Open Access Original Research Article

Aspects of Climatic and Socioeconomic Parameters and Malaria Prevalence; Evidence from Nigeria

Yemi Adewoyin, Aina Thompson Adeboyejo

International Journal of TROPICAL DISEASE & Health, Page 1-9
DOI: 10.9734/IJTDH/2017/38942

Aim: Against the background that most disease eradication drives dwell more on controlling the proximal causes of diseases and the development of innovative measures for diseases treatment, this study investigates the impact of climatic parameters and the population’s socioeconomic conditions on disease prevalence on the premise that these conditions promote the preponderance of the proximal causes.

Study Design: The study employed a quantitative research design of the correlational type.

Place and Duration of Study: Department of Urban and Regional Planning, Ladoke Akintola University of Technology, Ogbomoso, Nigeria, 2015 – 2016.

Methods: The study assesses the temporal patterns and contributions of rainfall and temperature and four socioeconomic indices on malaria prevalence in Nigeria between 1985 and 2014 using Standard Deviation, Kurtosis, Pearson Product Moment Correlation and Multiple Regression statistical techniques.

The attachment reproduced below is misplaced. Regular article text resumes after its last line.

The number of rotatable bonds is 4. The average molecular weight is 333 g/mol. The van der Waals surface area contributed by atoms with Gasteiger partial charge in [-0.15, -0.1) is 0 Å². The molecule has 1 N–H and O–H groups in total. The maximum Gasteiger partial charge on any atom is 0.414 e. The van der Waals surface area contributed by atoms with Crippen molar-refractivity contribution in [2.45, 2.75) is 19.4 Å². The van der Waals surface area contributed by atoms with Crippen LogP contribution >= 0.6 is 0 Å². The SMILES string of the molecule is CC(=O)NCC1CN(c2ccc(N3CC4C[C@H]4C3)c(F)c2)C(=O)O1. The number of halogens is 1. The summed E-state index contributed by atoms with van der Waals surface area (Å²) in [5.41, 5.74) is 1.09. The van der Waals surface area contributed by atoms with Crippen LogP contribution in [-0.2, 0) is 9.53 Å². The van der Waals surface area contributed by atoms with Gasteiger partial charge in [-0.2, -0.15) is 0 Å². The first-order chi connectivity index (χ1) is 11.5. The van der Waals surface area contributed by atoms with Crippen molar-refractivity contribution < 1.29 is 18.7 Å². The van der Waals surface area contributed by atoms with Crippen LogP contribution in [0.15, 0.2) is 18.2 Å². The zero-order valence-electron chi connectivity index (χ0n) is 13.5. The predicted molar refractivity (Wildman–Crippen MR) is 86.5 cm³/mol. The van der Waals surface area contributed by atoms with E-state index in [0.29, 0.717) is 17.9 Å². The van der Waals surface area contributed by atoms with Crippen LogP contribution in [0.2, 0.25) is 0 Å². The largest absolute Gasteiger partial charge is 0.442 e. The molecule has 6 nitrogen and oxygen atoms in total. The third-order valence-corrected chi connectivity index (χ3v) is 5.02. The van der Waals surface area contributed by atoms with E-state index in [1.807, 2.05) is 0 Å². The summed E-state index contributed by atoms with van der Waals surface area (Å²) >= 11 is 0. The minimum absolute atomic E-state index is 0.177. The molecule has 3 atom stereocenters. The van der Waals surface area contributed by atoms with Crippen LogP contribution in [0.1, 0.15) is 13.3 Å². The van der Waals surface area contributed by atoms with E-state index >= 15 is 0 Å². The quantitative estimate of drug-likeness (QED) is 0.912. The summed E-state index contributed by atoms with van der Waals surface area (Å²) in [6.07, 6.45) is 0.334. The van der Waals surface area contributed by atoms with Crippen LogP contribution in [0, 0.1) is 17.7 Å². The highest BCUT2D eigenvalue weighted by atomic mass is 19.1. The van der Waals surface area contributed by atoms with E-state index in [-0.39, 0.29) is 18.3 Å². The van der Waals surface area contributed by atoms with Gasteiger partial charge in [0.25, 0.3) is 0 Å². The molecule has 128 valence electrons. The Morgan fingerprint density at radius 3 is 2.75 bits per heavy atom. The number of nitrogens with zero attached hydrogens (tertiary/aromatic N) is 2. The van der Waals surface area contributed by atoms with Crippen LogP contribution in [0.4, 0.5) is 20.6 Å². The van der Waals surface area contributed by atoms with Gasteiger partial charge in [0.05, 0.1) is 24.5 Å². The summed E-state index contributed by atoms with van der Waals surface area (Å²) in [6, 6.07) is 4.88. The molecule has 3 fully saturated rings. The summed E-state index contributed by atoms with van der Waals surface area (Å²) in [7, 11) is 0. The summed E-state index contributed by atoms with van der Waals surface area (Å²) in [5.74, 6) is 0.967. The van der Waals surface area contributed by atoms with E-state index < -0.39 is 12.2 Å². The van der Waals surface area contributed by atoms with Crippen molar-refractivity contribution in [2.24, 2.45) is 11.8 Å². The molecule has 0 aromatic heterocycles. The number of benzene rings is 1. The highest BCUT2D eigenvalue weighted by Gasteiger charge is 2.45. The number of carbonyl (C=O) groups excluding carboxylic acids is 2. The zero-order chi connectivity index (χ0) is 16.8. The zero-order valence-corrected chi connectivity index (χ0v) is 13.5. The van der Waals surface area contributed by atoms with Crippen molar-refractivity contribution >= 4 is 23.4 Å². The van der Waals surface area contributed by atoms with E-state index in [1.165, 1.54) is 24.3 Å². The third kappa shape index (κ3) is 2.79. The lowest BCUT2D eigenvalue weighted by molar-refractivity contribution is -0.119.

Results: The results show a minimal but steady increase in malaria prevalence while changes in the climatic parameters and socioeconomic conditions in the period reviewed accounted for 78.6% of the variations in malaria prevalence (R2 = .786, P < .001). The regression equation was used to project the incidence of malaria in the study area from 310 cases per 1,000 Population in 2016 to 366 cases per 1,000 Population in 2050.

Conclusion: The paper recommends that to achieve noticeable improvements in malaria eradication, greater attention should be paid to improving the socioeconomic conditions of the population as these have implications for their susceptibility to ill health and also affect their adaptation to climate change.